Dr. Jaka Tušek, Associate Professor at the Faculty of Mechanical Engineering, University of Ljubljana, and his research group are developing elastocaloric cooling and heating technology. The ground-breaking research carried out by the SUPERCOOL project under the ERC[1] Starting Grant (StG) has been rewarded with a successful application for an ERC Proof-of-the-Concept (PoC) Grant with the E-CO-HEAT project, providing support for the innovation potential of research achievements. He is the sixth ERC researcher in Slovenia to receive additional support to develop the innovative potential of his research, and the second at the Faculty of Mechanical Engineering at the University of Ljubljana. The E-CO-HEAT project will be based on the elastocaloric device developed in the SUPERCOOL project, which was the first in the world to demonstrate sustained dynamic performance and record-breaking cooling and heating characteristics, surpassing in its specific characteristics all caloric cooling devices built to date. The ERC PoC funding will enable the technology to be further developed and, together with the business strategy and intellectual property, to be transferred into everyday use.

Figure 1: dr. Jaka Tušek: Figure 1: Photo of an elastocaloric regenerator (left) as the basic element of an elastocaloric device and the operation of the elastocaloric regenerator in heating mode, taken with a thermographic camera (right)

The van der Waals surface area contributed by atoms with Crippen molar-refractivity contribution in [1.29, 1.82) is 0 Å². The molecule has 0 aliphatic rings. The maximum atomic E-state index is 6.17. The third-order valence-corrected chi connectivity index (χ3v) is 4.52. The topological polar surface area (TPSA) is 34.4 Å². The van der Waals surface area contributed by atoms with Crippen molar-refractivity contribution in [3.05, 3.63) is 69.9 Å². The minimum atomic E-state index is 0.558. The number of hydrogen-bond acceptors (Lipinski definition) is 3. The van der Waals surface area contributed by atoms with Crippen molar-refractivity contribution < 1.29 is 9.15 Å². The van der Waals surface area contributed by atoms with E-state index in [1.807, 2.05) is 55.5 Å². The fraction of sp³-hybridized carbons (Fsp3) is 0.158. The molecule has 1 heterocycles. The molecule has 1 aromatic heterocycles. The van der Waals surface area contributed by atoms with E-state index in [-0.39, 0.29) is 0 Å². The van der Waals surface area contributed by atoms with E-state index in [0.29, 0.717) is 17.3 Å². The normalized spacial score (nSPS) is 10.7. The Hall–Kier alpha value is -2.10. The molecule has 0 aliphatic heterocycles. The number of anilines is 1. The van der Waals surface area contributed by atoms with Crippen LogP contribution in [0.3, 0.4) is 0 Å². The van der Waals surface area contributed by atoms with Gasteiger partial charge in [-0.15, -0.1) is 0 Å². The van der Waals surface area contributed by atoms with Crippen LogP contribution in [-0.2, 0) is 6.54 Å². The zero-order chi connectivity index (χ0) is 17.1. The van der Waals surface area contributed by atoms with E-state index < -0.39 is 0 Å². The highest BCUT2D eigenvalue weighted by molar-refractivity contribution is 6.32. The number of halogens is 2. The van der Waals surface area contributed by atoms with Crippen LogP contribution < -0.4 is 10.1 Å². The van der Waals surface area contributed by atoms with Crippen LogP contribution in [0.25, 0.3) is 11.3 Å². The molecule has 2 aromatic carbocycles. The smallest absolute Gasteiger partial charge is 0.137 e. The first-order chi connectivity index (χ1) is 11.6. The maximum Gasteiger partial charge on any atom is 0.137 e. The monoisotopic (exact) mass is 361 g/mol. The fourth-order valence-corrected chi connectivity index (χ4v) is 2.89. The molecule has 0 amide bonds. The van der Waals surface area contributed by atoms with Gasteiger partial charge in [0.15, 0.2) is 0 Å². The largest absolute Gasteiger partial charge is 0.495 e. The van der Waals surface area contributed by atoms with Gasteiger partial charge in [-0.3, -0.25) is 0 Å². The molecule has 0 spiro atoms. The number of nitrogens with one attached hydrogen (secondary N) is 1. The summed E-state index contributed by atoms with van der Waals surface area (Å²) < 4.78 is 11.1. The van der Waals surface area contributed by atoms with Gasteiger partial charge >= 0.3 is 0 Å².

As part of his ERC research project SUPERCOOL, dr. Jaka Tušek and his team are investigating fundamental aspects of elastocaloric cooling and heating technology – a technology that could significantly reduce the environmental impact of existing appliances.

Refrigeration, air conditioning and heating are essential to modern society. Global demand for cooling and efficient heating has grown exponentially over the last decade, but our standard vapour compression cooling and heat extraction technology is old, relatively inefficient and still uses environmentally harmful refrigerants. Vapour compression cooling technology is therefore a major contributor to the greenhouse effect. “Ironically, the more we cool, the greater the demand for cooling. The International Energy Agency estimates that the number of air conditioners worldwide will rise from 1.6 billion today to 5.6 billion by the middle of the century. At this rate of increase in cooling demand, energy use for cooling will exceed total energy use for heating by 2060 and by the end of the century by more than 60%. Among the alternative technologies, elastocaloric cooling and heating technology, based on exploiting the elastocaloric effect during cyclic loading of shape memory materials, has shown great potential in recent years,” said dr. Tušek.

Figure 2: dr. Jaka Tušek: Figure 2: Computer model of an elastocaloric cooling/heating device (left) and image of the device during mechanical testing (right)

The ERC PoC project, acronymed E-CO-HEAT, will run for one and a half years and builds on the fundamental research on elastocaloric technology carried out in the ERC StG SUPERCOOL project, which ended at the end of last year. Based on this research, the researchers have developed a prototype elastocaloric regenerative cooling and heating device that resists fatigue and achieves 100W heating/cooling power and a 30K temperature range. In the first part of the newly awarded EUR 150,000 project, researchers will develop a prototype that will be upgraded with more efficient elastocaloric materials and then tested in real industrial conditions.

“Together with the patent protection of the most innovative solutions of the developed prototype, these improvements will form the basis for the first steps towards commercialising the elastocaloric technology and bringing it closer to the market,” commented dr. Jaka Tušek.


[1] ERC – European Research Council

Photo: Pixabay

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